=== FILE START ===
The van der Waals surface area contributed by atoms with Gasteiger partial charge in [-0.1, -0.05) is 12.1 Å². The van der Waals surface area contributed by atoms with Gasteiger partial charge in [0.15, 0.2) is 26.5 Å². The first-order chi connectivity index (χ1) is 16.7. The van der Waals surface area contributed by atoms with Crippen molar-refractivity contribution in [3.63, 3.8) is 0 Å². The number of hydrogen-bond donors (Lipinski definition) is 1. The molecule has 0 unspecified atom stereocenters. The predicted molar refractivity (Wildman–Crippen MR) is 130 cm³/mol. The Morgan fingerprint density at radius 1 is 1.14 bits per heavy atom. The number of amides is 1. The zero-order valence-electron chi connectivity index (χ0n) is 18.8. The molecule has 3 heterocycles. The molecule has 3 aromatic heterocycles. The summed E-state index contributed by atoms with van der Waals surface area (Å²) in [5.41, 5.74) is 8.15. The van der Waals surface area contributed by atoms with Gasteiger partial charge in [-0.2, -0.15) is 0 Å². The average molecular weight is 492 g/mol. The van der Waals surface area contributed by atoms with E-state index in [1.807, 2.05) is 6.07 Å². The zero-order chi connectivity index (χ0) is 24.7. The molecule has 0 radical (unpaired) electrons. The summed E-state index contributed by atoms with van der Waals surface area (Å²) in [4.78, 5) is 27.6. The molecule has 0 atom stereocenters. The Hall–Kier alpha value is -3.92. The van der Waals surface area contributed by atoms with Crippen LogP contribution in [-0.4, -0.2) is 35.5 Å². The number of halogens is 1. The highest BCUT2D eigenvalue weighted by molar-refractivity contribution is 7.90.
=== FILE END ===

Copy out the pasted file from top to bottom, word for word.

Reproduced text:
The van der Waals surface area contributed by atoms with Gasteiger partial charge in [-0.1, -0.05) is 12.1 Å². The van der Waals surface area contributed by atoms with Gasteiger partial charge in [0.15, 0.2) is 26.5 Å². The first-order chi connectivity index (χ1) is 16.7. The van der Waals surface area contributed by atoms with Crippen molar-refractivity contribution in [3.63, 3.8) is 0 Å². The number of hydrogen-bond donors (Lipinski definition) is 1. The molecule has 0 unspecified atom stereocenters. The predicted molar refractivity (Wildman–Crippen MR) is 130 cm³/mol. The Morgan fingerprint density at radius 1 is 1.14 bits per heavy atom. The number of amides is 1. The zero-order valence-electron chi connectivity index (χ0n) is 18.8. The molecule has 3 heterocycles. The molecule has 3 aromatic heterocycles. The summed E-state index contributed by atoms with van der Waals surface area (Å²) in [5.41, 5.74) is 8.15. The van der Waals surface area contributed by atoms with Gasteiger partial charge in [-0.2, -0.15) is 0 Å². The average molecular weight is 492 g/mol. The van der Waals surface area contributed by atoms with E-state index in [1.807, 2.05) is 6.07 Å². The zero-order chi connectivity index (χ0) is 24.7. The molecule has 0 radical (unpaired) electrons. The summed E-state index contributed by atoms with van der Waals surface area (Å²) in [4.78, 5) is 27.6. The molecule has 0 atom stereocenters. The Hall–Kier alpha value is -3.92. The van der Waals surface area contributed by atoms with Crippen LogP contribution in [-0.4, -0.2) is 35.5 Å². The number of halogens is 1. The highest BCUT2D eigenvalue weighted by molar-refractivity contribution is 7.90.